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Strength Training for Older Adults: Why You Shouldn’t Use the Pink Dumbbells

Of the various types of exercise, strength training is arguably the most important but least utilized in older adults. Why?

There are numerous explanations for this, ranging from a lack of understanding of why it is important, not knowing how to effectively train strength, healthcare professionals not challenging their clients enough, etc. By the time you finish reading this article, you should have a better understanding of why you should strive to incorporate heavier weights/resistance when exercising!


Strength training involves using heavy weights or resistance to perform exercises targeting specific muscle groups. Typically, the guidelines for strength training involve using heavier weights while performing less repetitions of an exercise. In contrast, endurance training involves using lighter weights while performing more repetitions. Both are incredibly important and necessary, however, as we age, strength training tends to fall by the wayside. This doesn’t need to be the case! Here are some benefits of strength training:

  • Improves muscle quality (decreased risk of sarcopenia or muscle wasting)

  • Improves bone density (decreased risk of osteopenia and osteoporosis)

  • Improves metabolism

  • Prevents chronic health conditions (heart disease, Type 2 diabetes, etc.)

  • Reduces risk for falls and fractures

According to the CDC’s recommendations for physical activity, adults 18-65 as well as adults 65 and older should engage in at least 2 days of muscle building exercise per week. Unfortunately about 75% of adults over the age of 45 are not meeting these requirements. In order not to fall into this statistic, here are some ideas to start improving your strength!

1) Perform upper body exercises one day and lower body exercises the second day

This way, you’ll meet the CDC guidelines for at least 2 days of strength training. Make sure to include all major muscle groups: arms, shoulders, chest, core/abdominals, back, hips, and legs.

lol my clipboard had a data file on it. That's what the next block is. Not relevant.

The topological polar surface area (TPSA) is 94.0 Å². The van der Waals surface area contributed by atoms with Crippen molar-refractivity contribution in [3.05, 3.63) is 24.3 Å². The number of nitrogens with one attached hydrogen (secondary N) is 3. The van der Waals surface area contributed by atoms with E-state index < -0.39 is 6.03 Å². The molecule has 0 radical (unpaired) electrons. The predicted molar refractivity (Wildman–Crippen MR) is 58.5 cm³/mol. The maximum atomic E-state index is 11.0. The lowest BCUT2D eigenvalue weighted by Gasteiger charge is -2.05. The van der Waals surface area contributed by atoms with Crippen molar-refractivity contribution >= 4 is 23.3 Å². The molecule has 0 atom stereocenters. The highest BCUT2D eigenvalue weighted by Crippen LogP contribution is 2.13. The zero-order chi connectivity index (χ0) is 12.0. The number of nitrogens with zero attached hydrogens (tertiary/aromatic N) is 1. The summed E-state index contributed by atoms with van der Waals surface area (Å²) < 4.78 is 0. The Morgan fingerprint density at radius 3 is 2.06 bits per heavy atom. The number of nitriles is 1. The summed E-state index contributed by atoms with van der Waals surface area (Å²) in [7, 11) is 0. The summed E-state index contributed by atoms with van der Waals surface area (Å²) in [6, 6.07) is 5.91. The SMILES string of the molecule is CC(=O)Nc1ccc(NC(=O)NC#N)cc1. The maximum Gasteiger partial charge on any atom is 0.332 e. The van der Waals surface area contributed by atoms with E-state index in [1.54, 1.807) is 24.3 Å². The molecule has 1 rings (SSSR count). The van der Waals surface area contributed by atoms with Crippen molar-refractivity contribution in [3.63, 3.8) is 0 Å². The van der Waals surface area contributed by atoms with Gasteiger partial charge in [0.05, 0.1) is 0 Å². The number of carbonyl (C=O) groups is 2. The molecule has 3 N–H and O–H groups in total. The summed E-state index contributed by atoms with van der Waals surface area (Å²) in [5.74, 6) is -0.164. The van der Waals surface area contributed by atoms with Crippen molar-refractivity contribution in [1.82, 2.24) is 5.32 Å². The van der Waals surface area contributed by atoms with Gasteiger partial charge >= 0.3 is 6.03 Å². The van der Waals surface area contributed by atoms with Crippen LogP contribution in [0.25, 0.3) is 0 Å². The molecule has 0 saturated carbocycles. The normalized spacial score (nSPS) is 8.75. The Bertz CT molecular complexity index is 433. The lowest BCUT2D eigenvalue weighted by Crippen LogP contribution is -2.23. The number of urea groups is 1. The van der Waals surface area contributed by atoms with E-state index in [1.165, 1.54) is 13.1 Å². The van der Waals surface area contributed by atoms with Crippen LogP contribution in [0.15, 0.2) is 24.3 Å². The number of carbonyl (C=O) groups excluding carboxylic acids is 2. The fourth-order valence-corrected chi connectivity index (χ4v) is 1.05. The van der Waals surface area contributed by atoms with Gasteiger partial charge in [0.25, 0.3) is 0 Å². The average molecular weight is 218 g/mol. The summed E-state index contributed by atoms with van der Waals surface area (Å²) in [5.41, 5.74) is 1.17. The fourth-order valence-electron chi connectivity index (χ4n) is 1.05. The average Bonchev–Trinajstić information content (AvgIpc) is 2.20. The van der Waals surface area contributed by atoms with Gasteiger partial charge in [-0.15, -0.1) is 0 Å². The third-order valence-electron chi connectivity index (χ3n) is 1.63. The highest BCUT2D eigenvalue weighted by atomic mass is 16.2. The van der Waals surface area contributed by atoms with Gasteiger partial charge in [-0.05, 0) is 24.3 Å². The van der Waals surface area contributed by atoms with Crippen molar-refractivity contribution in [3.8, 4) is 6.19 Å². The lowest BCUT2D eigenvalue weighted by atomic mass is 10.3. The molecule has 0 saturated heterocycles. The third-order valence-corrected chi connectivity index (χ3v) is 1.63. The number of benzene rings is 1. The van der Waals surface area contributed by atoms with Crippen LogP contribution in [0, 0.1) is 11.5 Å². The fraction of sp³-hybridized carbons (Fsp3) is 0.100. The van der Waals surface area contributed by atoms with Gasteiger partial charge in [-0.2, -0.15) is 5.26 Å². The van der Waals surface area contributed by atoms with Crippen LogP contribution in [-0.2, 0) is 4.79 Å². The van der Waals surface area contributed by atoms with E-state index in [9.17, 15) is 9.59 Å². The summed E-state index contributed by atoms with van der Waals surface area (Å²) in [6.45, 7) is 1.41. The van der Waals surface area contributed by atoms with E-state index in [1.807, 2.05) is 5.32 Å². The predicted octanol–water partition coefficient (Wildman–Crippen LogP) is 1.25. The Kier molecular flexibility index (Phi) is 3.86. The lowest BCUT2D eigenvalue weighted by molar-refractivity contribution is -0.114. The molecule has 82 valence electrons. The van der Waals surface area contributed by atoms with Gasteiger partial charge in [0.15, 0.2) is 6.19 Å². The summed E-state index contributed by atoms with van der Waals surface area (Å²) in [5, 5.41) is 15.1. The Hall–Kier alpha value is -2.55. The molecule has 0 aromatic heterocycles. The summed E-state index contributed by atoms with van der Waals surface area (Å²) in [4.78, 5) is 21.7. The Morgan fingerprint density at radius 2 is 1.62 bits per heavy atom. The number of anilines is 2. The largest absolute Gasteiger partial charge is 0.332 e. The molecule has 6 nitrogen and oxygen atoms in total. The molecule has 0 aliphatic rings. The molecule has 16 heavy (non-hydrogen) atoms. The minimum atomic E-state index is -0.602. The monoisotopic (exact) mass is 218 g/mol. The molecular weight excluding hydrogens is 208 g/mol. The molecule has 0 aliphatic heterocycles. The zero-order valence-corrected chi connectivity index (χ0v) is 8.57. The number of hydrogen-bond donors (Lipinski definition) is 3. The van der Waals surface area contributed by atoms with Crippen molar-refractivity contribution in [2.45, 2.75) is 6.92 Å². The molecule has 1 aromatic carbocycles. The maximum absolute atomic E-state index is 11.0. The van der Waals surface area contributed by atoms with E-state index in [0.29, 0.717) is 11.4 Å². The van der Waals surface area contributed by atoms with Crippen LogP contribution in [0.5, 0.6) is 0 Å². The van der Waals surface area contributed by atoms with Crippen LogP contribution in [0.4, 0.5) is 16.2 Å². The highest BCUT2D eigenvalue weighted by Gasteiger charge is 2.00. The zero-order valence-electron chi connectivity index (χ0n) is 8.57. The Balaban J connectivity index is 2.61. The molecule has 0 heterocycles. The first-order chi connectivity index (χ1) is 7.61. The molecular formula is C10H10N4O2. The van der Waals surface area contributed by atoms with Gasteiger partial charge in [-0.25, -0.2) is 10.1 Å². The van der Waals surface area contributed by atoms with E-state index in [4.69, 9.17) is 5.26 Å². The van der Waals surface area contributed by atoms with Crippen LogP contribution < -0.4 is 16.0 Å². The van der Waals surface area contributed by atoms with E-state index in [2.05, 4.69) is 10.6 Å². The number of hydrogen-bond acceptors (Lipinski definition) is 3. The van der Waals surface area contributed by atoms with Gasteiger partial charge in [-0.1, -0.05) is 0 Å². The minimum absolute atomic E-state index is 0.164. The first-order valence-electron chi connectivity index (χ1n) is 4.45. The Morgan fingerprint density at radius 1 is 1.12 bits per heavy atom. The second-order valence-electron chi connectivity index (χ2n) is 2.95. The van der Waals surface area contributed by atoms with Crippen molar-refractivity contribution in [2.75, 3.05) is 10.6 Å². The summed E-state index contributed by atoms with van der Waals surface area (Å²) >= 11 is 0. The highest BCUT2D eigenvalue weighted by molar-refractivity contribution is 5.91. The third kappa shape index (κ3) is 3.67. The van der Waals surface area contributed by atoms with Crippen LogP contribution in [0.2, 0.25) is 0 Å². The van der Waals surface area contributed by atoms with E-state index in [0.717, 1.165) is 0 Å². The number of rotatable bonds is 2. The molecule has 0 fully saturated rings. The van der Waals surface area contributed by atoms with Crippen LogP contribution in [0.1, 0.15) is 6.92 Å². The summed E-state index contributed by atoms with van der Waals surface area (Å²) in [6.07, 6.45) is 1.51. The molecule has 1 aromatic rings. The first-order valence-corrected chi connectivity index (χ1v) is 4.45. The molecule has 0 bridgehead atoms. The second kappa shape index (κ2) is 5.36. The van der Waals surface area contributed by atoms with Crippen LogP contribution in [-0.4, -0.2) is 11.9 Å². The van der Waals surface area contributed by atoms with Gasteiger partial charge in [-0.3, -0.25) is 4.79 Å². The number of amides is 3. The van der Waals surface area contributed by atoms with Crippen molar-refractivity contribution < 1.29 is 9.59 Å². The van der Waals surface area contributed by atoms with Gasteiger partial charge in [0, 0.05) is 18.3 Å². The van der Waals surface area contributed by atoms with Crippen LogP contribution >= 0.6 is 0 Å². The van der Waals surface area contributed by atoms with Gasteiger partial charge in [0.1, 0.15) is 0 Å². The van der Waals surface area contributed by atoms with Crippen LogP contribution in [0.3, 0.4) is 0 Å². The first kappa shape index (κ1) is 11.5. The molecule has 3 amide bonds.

There are numerous exercises that are effective to strengthen these muscle groups as well as different variations to perform based on your fitness level. Remember to seek advice from a healthcare professional if you are unsure of where to start.

2) Choose a weight (if using equipment like dumbbells) or resistance (if using resistance bands) with which you can perform 7-9 repetitions of an exercise.

Keep in mind that the last 2 repetitions should be difficult! This range helps to build strength effectively.


Healthcare providers (physical therapists included) have been guilty in the past of “under-dosing” exercise for aging adults, meaning they do not prescribe hard enough or frequent enough exercise for this population. Often times, this has been due to fear of the client injuring themselves or having an adverse health event like a stroke or heart attack. However, if correct measures are taken (including taking blood pressure and heart rate frequently throughout a training session), older adults are capable of much more than just using the pink dumbbells!

If you are an older adult, you should be aware of your specific limitations and fitness level when working with a healthcare professional, but you also need to do your part in speaking up to let your provider know when exercises are too easy for you. Likewise, healthcare professionals need to do their part in properly assessing fitness level and prescribing an effective exercise routine that does not shy away from heavier or more intense resistance training exercises.

If you have questions about strength training, feel free to contact us for additional recommendations on our website or email:

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